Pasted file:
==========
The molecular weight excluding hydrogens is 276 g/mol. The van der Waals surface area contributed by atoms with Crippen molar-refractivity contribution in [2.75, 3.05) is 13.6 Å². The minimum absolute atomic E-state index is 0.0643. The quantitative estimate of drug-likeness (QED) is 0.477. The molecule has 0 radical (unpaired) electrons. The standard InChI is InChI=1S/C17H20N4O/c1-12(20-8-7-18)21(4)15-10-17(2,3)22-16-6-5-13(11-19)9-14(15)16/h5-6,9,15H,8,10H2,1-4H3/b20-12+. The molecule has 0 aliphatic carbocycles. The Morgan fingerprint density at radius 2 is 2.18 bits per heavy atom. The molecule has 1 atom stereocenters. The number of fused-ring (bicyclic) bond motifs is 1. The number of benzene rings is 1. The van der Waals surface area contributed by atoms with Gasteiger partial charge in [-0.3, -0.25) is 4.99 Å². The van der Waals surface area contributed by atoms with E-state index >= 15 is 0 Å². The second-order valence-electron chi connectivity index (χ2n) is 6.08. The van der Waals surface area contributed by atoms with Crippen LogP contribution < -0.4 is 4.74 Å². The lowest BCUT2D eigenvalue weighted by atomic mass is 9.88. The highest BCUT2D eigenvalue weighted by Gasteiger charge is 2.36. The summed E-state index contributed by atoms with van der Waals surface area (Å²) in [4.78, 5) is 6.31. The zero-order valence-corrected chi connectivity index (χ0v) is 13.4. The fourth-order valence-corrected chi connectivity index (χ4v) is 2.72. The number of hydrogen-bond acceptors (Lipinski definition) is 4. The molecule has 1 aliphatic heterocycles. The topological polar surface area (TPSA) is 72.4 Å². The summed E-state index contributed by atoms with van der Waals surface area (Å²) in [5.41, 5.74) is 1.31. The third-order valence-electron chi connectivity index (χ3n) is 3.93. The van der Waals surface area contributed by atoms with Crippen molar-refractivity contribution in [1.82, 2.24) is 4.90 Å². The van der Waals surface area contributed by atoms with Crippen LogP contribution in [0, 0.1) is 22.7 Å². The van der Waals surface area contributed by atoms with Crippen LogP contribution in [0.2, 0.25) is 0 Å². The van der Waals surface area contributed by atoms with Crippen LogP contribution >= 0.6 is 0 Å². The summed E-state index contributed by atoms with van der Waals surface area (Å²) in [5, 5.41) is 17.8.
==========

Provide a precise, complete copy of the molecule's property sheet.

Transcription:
The molecular weight excluding hydrogens is 276 g/mol. The van der Waals surface area contributed by atoms with Crippen molar-refractivity contribution in [2.75, 3.05) is 13.6 Å². The minimum absolute atomic E-state index is 0.0643. The quantitative estimate of drug-likeness (QED) is 0.477. The molecule has 0 radical (unpaired) electrons. The standard InChI is InChI=1S/C17H20N4O/c1-12(20-8-7-18)21(4)15-10-17(2,3)22-16-6-5-13(11-19)9-14(15)16/h5-6,9,15H,8,10H2,1-4H3/b20-12+. The molecule has 0 aliphatic carbocycles. The Morgan fingerprint density at radius 2 is 2.18 bits per heavy atom. The molecule has 1 atom stereocenters. The number of fused-ring (bicyclic) bond motifs is 1. The number of benzene rings is 1. The van der Waals surface area contributed by atoms with Gasteiger partial charge in [-0.3, -0.25) is 4.99 Å². The van der Waals surface area contributed by atoms with E-state index >= 15 is 0 Å². The second-order valence-electron chi connectivity index (χ2n) is 6.08. The van der Waals surface area contributed by atoms with Crippen LogP contribution < -0.4 is 4.74 Å². The lowest BCUT2D eigenvalue weighted by atomic mass is 9.88. The highest BCUT2D eigenvalue weighted by Gasteiger charge is 2.36. The summed E-state index contributed by atoms with van der Waals surface area (Å²) in [4.78, 5) is 6.31. The zero-order valence-corrected chi connectivity index (χ0v) is 13.4. The fourth-order valence-corrected chi connectivity index (χ4v) is 2.72. The number of hydrogen-bond acceptors (Lipinski definition) is 4. The molecule has 1 aliphatic heterocycles. The topological polar surface area (TPSA) is 72.4 Å². The summed E-state index contributed by atoms with van der Waals surface area (Å²) in [5.41, 5.74) is 1.31. The third-order valence-electron chi connectivity index (χ3n) is 3.93. The van der Waals surface area contributed by atoms with Crippen molar-refractivity contribution in [1.82, 2.24) is 4.90 Å². The van der Waals surface area contributed by atoms with Crippen LogP contribution in [0, 0.1) is 22.7 Å². The van der Waals surface area contributed by atoms with Crippen LogP contribution in [0.2, 0.25) is 0 Å². The van der Waals surface area contributed by atoms with Crippen LogP contribution >= 0.6 is 0 Å². The summed E-state index contributed by atoms with van der Waals surface area (Å²) in [5, 5.41) is 17.8.